A petrol station. I fill up the tank and go to the shop. When I tend my credit card to the cashier, she looks scared and steps back, hiding her hands behind her back, as if I had produced a scorpion. Maybe she has never seen a Mastercard, ‘cos she refuses to take it. I pay cash and leave. They’re mistrustful, these Latvians; most of all in the stations. Once, I had to leave without fueling.
It’s a splendid day’s morning, sunny but not hot, thanks to a thin veil of clouds. Twenty one Centigrades. Though September has but begun, fall is already come to this land. Trees start losing their leaves and there are superb landscapes along some of the roads I’m riding: woods and sown fields, farms and grooves, fallow plots and ploughed lands, a pictoresque and varied countryside that beautifies my journey. Sometimes I roll under a slow, playful dropping of yellow leaves that fall on the road, touching my helmet or whirling around Rosaura’s turbulence. Every now and then a ranch. This part of the country, outdated farming machinery is still used which anywhere else in Europe can only be found inside ethnographic museums; and that all makes Latvia far more appealing to me.
However, I travel these regions withoug really understanding much about anything, because of the language. Not knowing a word, it’s hard to even start knowing what the Baltic societies are up to. They seem to me very Iron Wall-like, but I may well be wrong.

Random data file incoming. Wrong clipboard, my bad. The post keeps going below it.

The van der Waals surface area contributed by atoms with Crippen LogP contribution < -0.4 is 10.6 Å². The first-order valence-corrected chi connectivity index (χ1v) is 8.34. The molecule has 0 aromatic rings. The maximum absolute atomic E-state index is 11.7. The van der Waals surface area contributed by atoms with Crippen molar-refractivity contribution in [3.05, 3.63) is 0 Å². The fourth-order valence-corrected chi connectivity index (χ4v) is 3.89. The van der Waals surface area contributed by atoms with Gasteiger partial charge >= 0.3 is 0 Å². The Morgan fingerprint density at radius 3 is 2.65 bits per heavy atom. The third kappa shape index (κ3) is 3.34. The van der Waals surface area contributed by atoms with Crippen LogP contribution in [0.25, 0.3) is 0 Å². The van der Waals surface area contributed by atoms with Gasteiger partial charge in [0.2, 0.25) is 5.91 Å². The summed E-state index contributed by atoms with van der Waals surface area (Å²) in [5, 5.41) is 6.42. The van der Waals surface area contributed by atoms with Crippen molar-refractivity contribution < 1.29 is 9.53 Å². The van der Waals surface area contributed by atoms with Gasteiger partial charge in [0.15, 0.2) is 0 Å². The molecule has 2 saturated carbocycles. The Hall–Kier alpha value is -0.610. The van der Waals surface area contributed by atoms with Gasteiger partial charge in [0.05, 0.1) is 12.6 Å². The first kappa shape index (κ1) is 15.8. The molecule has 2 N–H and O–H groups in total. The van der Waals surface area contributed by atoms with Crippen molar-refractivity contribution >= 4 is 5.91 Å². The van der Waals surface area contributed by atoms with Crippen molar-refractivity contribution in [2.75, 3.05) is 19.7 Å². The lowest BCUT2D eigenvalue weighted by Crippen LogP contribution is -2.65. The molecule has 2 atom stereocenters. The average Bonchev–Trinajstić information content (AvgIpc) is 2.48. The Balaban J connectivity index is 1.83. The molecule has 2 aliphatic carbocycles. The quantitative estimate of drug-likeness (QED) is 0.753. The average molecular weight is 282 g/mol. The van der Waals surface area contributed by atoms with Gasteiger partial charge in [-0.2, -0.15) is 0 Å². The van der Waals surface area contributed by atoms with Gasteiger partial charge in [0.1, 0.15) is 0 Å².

Talking about languages, I’m all the time wondering: what do Baltics expect with their three rare, minoritary and dissimilar languages? Estonian–well–that one can still do, since, being akin with the Finnish, is thus backed –so to say– by another five million speakers; but Latvian and Lithuanian? They’re the two most arcaic Indoeuropean living tongues on the planet, not mutually inteligible and only spoken by two and three million people respectively. Have you ever heard about somebody who studies Latvian, or who knows anyone studying it? Who would? [Note: apparently one of my readers studies Estonian and Lithuanian.] Most of all when, in all three Estates, everyone understands also Russian, which is very widespread. Who’s going to study–say–Lithuaninan for getting a job there, when he can all the same study Russian and go work all over Asia and Eastern Europe? There’s very little future I’m afraid, if any, for those ‘small’ tongues in this global world. Needless to say, same goes for Basque, Catalonian, Gaelic and many others.
With an urban layout opposite than usual (at least in Europe), Rëzekne is a strange city: within, there is a square-lined town with old wooden houses next to their gardens, and a few one-block parks. Despite being in the centre, looks like a rough district; very few people around, almost no shops and no cars. Then, as a ring around this part (miraculously untouched by modernization), downtown proper has grown, where you find all the commerce and most of the people, public transport, etc. I wonder what kind of developement has taken place here.
But this is not my destination for today. I’m going further south. So, from here I pick, as usual, the less beaten track, which goes across the Razna National Park. Then I’ll follow to Kräslava (only 10 km away from Belarus), where I hope to find accommodation.